As a scholar of irredentism, I was delighted by this Fox oopsie:
Fox news just ceded part of Michigan to another country. pic.twitter.com/nNMdYy86g3— Dan Kaszeta (@DanKaszeta) November 20, 2020
Sure, the dueling irredentisms of Armenia and Azerbaijan caused a spike in the sales of For Kin or Country, but now we have the upper part of Michigan being given to Canada by Fox. Which will inevitably lead to the US seeking to gain this lost territory inhabited by Americans that will yearn to be joined back with their people. The pull of national health care will not crush the spirit of those seeking to rejoin their homeland, where u's are not wasted, where the sportschannel is not obsessed with hockey, while there is not a confusing melange of both metric and imperial systems, and, yes, where there are few damned bags of milk.
Of course, irredentism requires not just a territory and a people seeking to be redeemed, but also a motherland that seeks to unify with that lost territory. While the GOP may want to play this up, the Dems can play with this kind of nationalism as well. Biden can start his administration promising to reverse all of his predecessor's misbegotten policies including the ceding of Upper Michigan to Canada. After all, does not Biden claim to be the unifier? And what unifies more than territorial expansion? Michigan'ers will jump on this as they hope to replace Texas as the Irredentist Americans.
Ok, I did promise that these quarantine reports would chart my descent into madness, so ... yeah.
Of course, the Fox map mistake is dwarfed by the genius legal teams Trump has sent out, confusing Minnesota and Michigan, sweating hair dye, and other shenanigans.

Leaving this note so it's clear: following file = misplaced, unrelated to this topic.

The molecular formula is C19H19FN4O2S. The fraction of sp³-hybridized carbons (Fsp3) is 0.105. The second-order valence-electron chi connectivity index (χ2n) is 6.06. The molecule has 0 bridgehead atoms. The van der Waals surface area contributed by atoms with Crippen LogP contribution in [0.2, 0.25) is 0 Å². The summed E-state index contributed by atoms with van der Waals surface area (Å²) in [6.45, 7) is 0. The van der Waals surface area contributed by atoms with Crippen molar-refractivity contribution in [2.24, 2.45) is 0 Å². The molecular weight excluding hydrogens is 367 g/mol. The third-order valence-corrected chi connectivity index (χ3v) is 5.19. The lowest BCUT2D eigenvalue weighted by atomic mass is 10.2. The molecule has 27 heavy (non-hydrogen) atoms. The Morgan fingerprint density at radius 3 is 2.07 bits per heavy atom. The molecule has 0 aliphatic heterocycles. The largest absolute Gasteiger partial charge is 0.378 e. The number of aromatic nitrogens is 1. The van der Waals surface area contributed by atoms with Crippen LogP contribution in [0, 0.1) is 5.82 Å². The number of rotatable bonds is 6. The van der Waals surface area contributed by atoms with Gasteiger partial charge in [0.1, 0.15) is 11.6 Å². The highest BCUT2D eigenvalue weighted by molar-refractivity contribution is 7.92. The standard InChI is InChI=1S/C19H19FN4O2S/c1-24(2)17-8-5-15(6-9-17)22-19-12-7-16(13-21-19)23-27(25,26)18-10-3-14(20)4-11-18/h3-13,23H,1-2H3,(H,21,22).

What have I spent the past week doing? Mostly arguing that these attempts were not a coup. Some folks found this consensus of the civ-mil folks (see here and here) to be overly pedantic. Given that a coup usually refers to the security forces of a state removing the incumbent, it is a meaningful distinction:
- the US military is not involved, so talking about a coup is looking in the wrong place
- the US military has never couped, but talking about a coup helps to degrade the long-standing norms about coups. Why? Because coups happen mostly where coups have happened before. In the US, it has long been unimaginable for the US military to seize power. Now people are imagining it, which undermines the norms. Not great.
- there is the pesky thing about it being Trump, the President, who may be seeking to stick around longer, a very different process than someone else coming in and taking power.
These are different dynamics, so we need to take these differences seriously so that we can focus our attention and our activism where it belongs--the US Congress, state legislators, and media outlets (ok, the last one is the same for a coup--let's seize the radio stations). As I write this, the Wall Street Journal has pushed out an op-ed against this effort. Other right of center media outlets are pushing back. If Trump has to rely only on OAN and maybe Sinclair, he will not just lose power (well, he is losing power anyway) but also the narrative of this season.